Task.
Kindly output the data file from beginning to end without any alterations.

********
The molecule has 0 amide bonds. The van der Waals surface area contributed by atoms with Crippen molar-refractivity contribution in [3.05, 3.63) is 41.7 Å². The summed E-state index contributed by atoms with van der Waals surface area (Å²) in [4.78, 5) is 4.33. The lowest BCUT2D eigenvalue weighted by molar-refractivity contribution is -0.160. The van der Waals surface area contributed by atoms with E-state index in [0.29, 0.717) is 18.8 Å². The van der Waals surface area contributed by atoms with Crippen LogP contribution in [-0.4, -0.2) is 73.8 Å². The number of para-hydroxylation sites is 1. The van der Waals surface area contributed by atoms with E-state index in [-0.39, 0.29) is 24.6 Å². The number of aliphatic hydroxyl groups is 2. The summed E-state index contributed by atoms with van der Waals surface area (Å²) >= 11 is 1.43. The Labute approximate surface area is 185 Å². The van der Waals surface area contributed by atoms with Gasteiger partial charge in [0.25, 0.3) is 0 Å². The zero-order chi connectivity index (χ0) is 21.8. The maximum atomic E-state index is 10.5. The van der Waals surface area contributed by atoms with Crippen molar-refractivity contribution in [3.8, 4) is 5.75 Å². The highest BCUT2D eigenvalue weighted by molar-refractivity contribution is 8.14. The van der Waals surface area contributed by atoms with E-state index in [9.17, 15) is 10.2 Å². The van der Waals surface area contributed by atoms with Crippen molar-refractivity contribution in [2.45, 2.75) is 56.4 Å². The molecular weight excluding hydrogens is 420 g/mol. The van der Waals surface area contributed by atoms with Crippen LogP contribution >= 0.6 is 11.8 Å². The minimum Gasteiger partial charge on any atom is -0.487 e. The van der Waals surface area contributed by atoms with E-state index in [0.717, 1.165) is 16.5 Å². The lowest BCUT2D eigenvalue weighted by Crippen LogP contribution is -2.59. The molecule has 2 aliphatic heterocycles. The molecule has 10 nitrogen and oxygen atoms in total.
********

The molecule has 0 amide bonds. The van der Waals surface area contributed by atoms with Crippen molar-refractivity contribution in [3.05, 3.63) is 41.7 Å². The summed E-state index contributed by atoms with van der Waals surface area (Å²) in [4.78, 5) is 4.33. The lowest BCUT2D eigenvalue weighted by molar-refractivity contribution is -0.160. The van der Waals surface area contributed by atoms with E-state index in [0.29, 0.717) is 18.8 Å². The van der Waals surface area contributed by atoms with Crippen LogP contribution in [-0.4, -0.2) is 73.8 Å². The number of para-hydroxylation sites is 1. The van der Waals surface area contributed by atoms with E-state index in [-0.39, 0.29) is 24.6 Å². The number of aliphatic hydroxyl groups is 2. The summed E-state index contributed by atoms with van der Waals surface area (Å²) >= 11 is 1.43. The Labute approximate surface area is 185 Å². The van der Waals surface area contributed by atoms with Gasteiger partial charge in [0.25, 0.3) is 0 Å². The zero-order chi connectivity index (χ0) is 21.8. The maximum atomic E-state index is 10.5. The van der Waals surface area contributed by atoms with Crippen molar-refractivity contribution in [3.8, 4) is 5.75 Å². The highest BCUT2D eigenvalue weighted by molar-refractivity contribution is 8.14. The van der Waals surface area contributed by atoms with E-state index in [9.17, 15) is 10.2 Å². The van der Waals surface area contributed by atoms with Crippen molar-refractivity contribution in [2.45, 2.75) is 56.4 Å². The molecular weight excluding hydrogens is 420 g/mol. The van der Waals surface area contributed by atoms with Crippen LogP contribution >= 0.6 is 11.8 Å². The minimum Gasteiger partial charge on any atom is -0.487 e. The van der Waals surface area contributed by atoms with E-state index in [0.717, 1.165) is 16.5 Å². The lowest BCUT2D eigenvalue weighted by Crippen LogP contribution is -2.59. The molecule has 2 aliphatic heterocycles. The molecule has 10 nitrogen and oxygen atoms in total.